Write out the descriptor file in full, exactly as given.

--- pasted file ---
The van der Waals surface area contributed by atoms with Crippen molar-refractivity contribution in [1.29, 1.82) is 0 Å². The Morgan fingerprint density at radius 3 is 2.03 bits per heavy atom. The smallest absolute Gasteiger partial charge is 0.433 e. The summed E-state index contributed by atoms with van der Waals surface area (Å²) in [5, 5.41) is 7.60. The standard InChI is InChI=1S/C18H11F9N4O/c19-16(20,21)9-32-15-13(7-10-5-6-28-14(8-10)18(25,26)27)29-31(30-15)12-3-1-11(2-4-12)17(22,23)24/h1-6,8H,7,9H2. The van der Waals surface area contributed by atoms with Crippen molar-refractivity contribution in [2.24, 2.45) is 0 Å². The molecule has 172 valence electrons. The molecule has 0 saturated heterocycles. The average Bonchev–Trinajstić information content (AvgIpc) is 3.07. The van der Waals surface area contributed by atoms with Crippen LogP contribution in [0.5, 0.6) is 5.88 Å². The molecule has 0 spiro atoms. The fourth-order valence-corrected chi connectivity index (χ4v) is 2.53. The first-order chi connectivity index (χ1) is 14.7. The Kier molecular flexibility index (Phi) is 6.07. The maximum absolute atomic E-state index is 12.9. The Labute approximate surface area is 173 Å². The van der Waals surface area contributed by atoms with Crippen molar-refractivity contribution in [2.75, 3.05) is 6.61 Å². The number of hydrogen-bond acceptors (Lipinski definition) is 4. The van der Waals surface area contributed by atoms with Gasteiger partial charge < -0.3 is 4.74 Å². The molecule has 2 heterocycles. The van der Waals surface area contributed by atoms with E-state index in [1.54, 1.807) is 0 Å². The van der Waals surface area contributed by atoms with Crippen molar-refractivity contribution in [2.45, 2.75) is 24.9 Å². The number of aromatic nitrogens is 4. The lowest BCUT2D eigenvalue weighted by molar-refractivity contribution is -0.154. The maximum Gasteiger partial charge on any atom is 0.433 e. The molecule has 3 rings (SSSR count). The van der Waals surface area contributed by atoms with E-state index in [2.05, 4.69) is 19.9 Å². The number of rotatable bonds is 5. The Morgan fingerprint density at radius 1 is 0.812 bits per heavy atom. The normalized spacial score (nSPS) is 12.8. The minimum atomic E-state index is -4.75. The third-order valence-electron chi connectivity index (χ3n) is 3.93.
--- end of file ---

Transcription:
The van der Waals surface area contributed by atoms with Crippen molar-refractivity contribution in [1.29, 1.82) is 0 Å². The Morgan fingerprint density at radius 3 is 2.03 bits per heavy atom. The smallest absolute Gasteiger partial charge is 0.433 e. The summed E-state index contributed by atoms with van der Waals surface area (Å²) in [5, 5.41) is 7.60. The standard InChI is InChI=1S/C18H11F9N4O/c19-16(20,21)9-32-15-13(7-10-5-6-28-14(8-10)18(25,26)27)29-31(30-15)12-3-1-11(2-4-12)17(22,23)24/h1-6,8H,7,9H2. The van der Waals surface area contributed by atoms with Crippen molar-refractivity contribution in [2.24, 2.45) is 0 Å². The molecule has 172 valence electrons. The molecule has 0 saturated heterocycles. The average Bonchev–Trinajstić information content (AvgIpc) is 3.07. The van der Waals surface area contributed by atoms with Crippen LogP contribution in [0.5, 0.6) is 5.88 Å². The molecule has 0 spiro atoms. The fourth-order valence-corrected chi connectivity index (χ4v) is 2.53. The first-order chi connectivity index (χ1) is 14.7. The Kier molecular flexibility index (Phi) is 6.07. The maximum absolute atomic E-state index is 12.9. The Labute approximate surface area is 173 Å². The van der Waals surface area contributed by atoms with Crippen molar-refractivity contribution in [2.75, 3.05) is 6.61 Å². The number of hydrogen-bond acceptors (Lipinski definition) is 4. The van der Waals surface area contributed by atoms with Gasteiger partial charge < -0.3 is 4.74 Å². The molecule has 2 heterocycles. The van der Waals surface area contributed by atoms with E-state index in [1.54, 1.807) is 0 Å². The van der Waals surface area contributed by atoms with Crippen molar-refractivity contribution in [2.45, 2.75) is 24.9 Å². The number of aromatic nitrogens is 4. The lowest BCUT2D eigenvalue weighted by molar-refractivity contribution is -0.154. The maximum Gasteiger partial charge on any atom is 0.433 e. The molecule has 3 rings (SSSR count). The van der Waals surface area contributed by atoms with E-state index in [2.05, 4.69) is 19.9 Å². The number of rotatable bonds is 5. The Morgan fingerprint density at radius 1 is 0.812 bits per heavy atom. The normalized spacial score (nSPS) is 12.8. The minimum atomic E-state index is -4.75. The third-order valence-electron chi connectivity index (χ3n) is 3.93.